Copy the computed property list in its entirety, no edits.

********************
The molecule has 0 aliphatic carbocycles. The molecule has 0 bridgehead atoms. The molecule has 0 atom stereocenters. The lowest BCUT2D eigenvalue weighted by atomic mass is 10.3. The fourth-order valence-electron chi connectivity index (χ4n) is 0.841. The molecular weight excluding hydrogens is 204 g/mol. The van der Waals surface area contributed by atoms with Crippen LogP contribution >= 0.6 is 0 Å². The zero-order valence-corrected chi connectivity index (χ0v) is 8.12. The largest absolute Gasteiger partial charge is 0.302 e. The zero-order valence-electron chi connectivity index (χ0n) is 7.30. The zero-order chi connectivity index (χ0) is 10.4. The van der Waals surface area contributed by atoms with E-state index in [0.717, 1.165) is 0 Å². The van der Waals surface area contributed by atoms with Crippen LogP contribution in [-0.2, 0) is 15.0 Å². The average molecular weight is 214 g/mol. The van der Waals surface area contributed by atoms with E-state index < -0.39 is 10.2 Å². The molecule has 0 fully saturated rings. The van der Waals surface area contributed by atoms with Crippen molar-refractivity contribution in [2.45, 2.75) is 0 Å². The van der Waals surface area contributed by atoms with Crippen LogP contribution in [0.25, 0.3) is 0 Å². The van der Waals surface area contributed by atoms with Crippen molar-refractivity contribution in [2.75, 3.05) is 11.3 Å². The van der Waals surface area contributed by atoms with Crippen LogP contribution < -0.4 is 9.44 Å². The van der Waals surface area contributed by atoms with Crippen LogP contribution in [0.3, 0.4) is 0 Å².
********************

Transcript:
The molecule has 0 aliphatic carbocycles. The molecule has 0 bridgehead atoms. The molecule has 0 atom stereocenters. The lowest BCUT2D eigenvalue weighted by atomic mass is 10.3. The fourth-order valence-electron chi connectivity index (χ4n) is 0.841. The molecular weight excluding hydrogens is 204 g/mol. The van der Waals surface area contributed by atoms with Crippen LogP contribution >= 0.6 is 0 Å². The zero-order valence-corrected chi connectivity index (χ0v) is 8.12. The largest absolute Gasteiger partial charge is 0.302 e. The zero-order valence-electron chi connectivity index (χ0n) is 7.30. The zero-order chi connectivity index (χ0) is 10.4. The van der Waals surface area contributed by atoms with E-state index in [0.717, 1.165) is 0 Å². The van der Waals surface area contributed by atoms with Crippen LogP contribution in [-0.2, 0) is 15.0 Å². The average molecular weight is 214 g/mol. The van der Waals surface area contributed by atoms with E-state index < -0.39 is 10.2 Å². The molecule has 0 fully saturated rings. The van der Waals surface area contributed by atoms with Crippen molar-refractivity contribution in [2.45, 2.75) is 0 Å². The van der Waals surface area contributed by atoms with Crippen LogP contribution in [0.25, 0.3) is 0 Å². The van der Waals surface area contributed by atoms with Crippen molar-refractivity contribution in [2.75, 3.05) is 11.3 Å². The van der Waals surface area contributed by atoms with Crippen LogP contribution < -0.4 is 9.44 Å². The van der Waals surface area contributed by atoms with Crippen LogP contribution in [0.3, 0.4) is 0 Å².